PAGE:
November 26, 2008
OUR OPINION: Vote represents victory for opposition despite the obstacles
Venezuela's democracy advocates are proving to be tougher than President Hugo Chávez expected. Despite everything Mr. Chávez has done to crush the spirit of electoral democracy in Venezuela, millions defied him at the polls on Sunday to win races in several key states and cities. The results should give heart to Venezuelans who want to keep their country from becoming a Castro-style socialist regime.
Chávez myth destroyed
Last December, voters rejected Mr. Chávez's plan to alter the constitution to give himself vastly increased powers, a stunning reversal reflecting growing alarm over the president's bid to become a virtual dictator. This time, opponents captured the Caracas city hall and the governorships of the three most populous states. Just as important, the pro-Chávez candidate lost the Caracas suburb of Sucre, home of the sprawling slum of Petare, destroying the myth of Mr. Chávez's invincibility in the barrio and further eroding his credibility as a champion of the poor.
Mr. Chávez, to be sure, remains popular. His candidates won about 55 percent of the popular vote in all gubernatorial races and 17 of the 22 contested governorships. But the opposition won five governorships, whereas in 2004 Chávez allies won all but two of the governor's races and a majority of local offices while opponents urged a boycott.
The results are an even bigger victory in view of the many obstacles President Chávez placed in the path of the democratic opposition. During the campaign, he referred to adversaries as ''traitors'' and ''swine'' and used a variety of threats against opposition candidates. He placed 300 of them on a blacklist, ultimately preventing them from running. Still, the opposition refused to knuckle under.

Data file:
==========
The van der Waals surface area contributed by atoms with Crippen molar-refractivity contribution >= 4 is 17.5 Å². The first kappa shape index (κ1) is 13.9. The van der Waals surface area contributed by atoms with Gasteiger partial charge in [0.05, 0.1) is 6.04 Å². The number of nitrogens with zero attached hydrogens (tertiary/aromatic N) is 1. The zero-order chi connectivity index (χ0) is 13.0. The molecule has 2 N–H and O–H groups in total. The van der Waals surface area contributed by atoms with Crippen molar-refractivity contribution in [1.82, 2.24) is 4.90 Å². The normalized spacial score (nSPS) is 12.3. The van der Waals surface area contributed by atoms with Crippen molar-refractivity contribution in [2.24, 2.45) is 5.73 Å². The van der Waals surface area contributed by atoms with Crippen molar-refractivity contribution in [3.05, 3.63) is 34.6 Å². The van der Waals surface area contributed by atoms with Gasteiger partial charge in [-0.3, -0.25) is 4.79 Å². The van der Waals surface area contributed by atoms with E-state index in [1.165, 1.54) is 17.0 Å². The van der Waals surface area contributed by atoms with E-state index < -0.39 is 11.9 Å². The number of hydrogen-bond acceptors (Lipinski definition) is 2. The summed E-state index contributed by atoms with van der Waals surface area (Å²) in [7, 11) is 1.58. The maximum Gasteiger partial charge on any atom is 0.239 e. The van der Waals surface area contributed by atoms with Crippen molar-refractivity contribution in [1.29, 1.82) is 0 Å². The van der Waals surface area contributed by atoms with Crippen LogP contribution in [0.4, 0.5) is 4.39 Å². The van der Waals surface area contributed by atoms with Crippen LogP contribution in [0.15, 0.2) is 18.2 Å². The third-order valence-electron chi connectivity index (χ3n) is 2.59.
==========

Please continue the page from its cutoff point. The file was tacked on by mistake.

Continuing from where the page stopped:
Mr. Chávez threatened to deploy tanks against opponents in the state of Carabobo -- and still his candidate lost. Opposition leader Manuel Rosales won the mayor's race in Maracaibo, Venezuela's second-largest city, despite Mr. Chávez's recent threat to arrest him. Replacements in other regions managed to win after the original candidates were blacklisted.
Voters want change
The lesson is that democracy's advocates in Venezuela should keep at it. Boycotts accomplish nothing; they play into the president's hands, as they did in 2004. Mr. Chávez has not given up his grandiose plans to abolish term limits so he can run yet again in 2012 and beyond, but electoral stumbles like the one on Sunday suggest Venezuelans are increasingly fed up.
In February, Mr. Chávez will observe his 10th anniversary as president, and still he wants more. On Sunday, millions of Venezuelans served notice that they increasingly are eager for change.